Anders, A. and Riddell, M. (2021, December). Qualitative research as entrepreneurial venture: Asking the right research questions is about discovering opportunities to create value. ABC Midwestern/Southeastern Business Communication Symposium. Association for Business Communication.
This presentation offers a concise case study of how entrepreneurial mindsets can inform the design of qualitative business communication research. Specifically, we argue that it is productive to think of the process of “asking the right questions” as similar to the process of developing and discovering “product-market fit” for an entrepreneurial venture. Scholars of the rhetoric of entrepreneurship like Clay Spinuzzi have found that entrepreneurs are likely to start with either a solution-centric invention or problem-centric market need as the inspiration for their venture. As the entrepreneurial process unfolds, the business venture tends to benefit from adapting to better address the other half of the venture equation. Like entrepreneurs, qualitative research may start out with a solution-centric (theory) or problem-centric (site/topic/data set) idea for a particular study. As the study design evolves, it can be useful to allow each perspective to inform the other and to simultaneously test how changes in the study design can impact the value of its results. For example, its research questions, theoretical framework, methodology, and even data samples could take priority and/or be adapted to serve a more significant and valuable research direction. To illustrate this process, we will share how the research questions and related theoretical frame evolved for a qualitative study of the reflective practice of entrepreneurs. This project included both examples of iterative development and one major pivot that can help demonstrate the utility of an entrepreneurial approach to qualitative research in action.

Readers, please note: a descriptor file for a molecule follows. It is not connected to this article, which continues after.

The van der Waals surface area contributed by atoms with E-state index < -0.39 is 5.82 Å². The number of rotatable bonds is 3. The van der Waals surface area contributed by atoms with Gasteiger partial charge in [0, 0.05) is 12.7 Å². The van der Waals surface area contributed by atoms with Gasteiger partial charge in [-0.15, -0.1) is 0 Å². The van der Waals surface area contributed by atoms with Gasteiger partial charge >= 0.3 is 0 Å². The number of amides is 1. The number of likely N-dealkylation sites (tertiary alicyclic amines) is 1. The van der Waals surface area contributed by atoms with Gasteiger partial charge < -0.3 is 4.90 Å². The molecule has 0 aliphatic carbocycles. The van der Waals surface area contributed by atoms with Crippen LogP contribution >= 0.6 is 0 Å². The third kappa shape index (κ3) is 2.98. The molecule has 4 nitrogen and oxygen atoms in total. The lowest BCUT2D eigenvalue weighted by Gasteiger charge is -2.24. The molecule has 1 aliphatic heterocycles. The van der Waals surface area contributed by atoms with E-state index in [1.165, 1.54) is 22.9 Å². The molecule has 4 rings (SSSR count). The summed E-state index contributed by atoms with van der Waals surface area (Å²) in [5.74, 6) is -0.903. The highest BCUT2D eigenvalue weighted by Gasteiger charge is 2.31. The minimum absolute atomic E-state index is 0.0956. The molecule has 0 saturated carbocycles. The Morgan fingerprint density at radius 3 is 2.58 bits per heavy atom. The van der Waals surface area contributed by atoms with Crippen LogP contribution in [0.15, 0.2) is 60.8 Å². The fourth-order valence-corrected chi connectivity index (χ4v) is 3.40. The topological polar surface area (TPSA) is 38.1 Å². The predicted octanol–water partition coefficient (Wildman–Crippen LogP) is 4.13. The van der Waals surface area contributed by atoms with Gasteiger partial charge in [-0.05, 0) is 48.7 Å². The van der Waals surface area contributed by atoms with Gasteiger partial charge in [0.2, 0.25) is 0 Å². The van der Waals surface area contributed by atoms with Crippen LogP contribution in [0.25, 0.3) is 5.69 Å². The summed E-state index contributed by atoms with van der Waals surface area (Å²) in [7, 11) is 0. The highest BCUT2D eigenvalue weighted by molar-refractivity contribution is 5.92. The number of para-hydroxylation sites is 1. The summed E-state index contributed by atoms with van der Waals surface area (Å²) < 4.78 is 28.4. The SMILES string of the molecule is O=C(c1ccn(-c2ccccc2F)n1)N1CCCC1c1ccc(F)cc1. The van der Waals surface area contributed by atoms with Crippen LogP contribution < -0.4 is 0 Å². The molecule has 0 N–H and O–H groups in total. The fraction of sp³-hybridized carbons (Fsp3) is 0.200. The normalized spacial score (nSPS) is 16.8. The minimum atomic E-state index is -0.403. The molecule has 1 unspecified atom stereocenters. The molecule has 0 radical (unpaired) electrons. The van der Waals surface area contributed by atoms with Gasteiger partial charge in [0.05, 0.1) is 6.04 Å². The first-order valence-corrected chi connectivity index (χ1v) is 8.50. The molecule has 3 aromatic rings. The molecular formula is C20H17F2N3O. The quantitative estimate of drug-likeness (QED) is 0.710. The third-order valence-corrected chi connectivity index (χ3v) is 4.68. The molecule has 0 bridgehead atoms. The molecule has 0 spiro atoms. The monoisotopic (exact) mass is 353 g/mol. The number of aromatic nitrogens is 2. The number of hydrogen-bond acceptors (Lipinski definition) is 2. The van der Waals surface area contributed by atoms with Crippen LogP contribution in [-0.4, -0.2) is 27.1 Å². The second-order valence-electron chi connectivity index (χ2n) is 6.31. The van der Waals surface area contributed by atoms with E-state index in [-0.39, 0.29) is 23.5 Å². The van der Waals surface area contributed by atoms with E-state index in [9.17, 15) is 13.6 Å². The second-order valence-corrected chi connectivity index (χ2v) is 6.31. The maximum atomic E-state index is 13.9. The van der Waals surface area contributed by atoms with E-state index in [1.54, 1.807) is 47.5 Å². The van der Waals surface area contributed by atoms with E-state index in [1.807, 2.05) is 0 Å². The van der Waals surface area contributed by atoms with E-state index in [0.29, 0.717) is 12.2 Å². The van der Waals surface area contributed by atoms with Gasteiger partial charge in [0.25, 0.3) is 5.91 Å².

In addition to a review of relevant information about entrepreneurial mindsets and qualitative research methodologies, this presentation offers a heuristic set of principles much like a business model canvas that can help scholars develop and evaluate their own research ventures.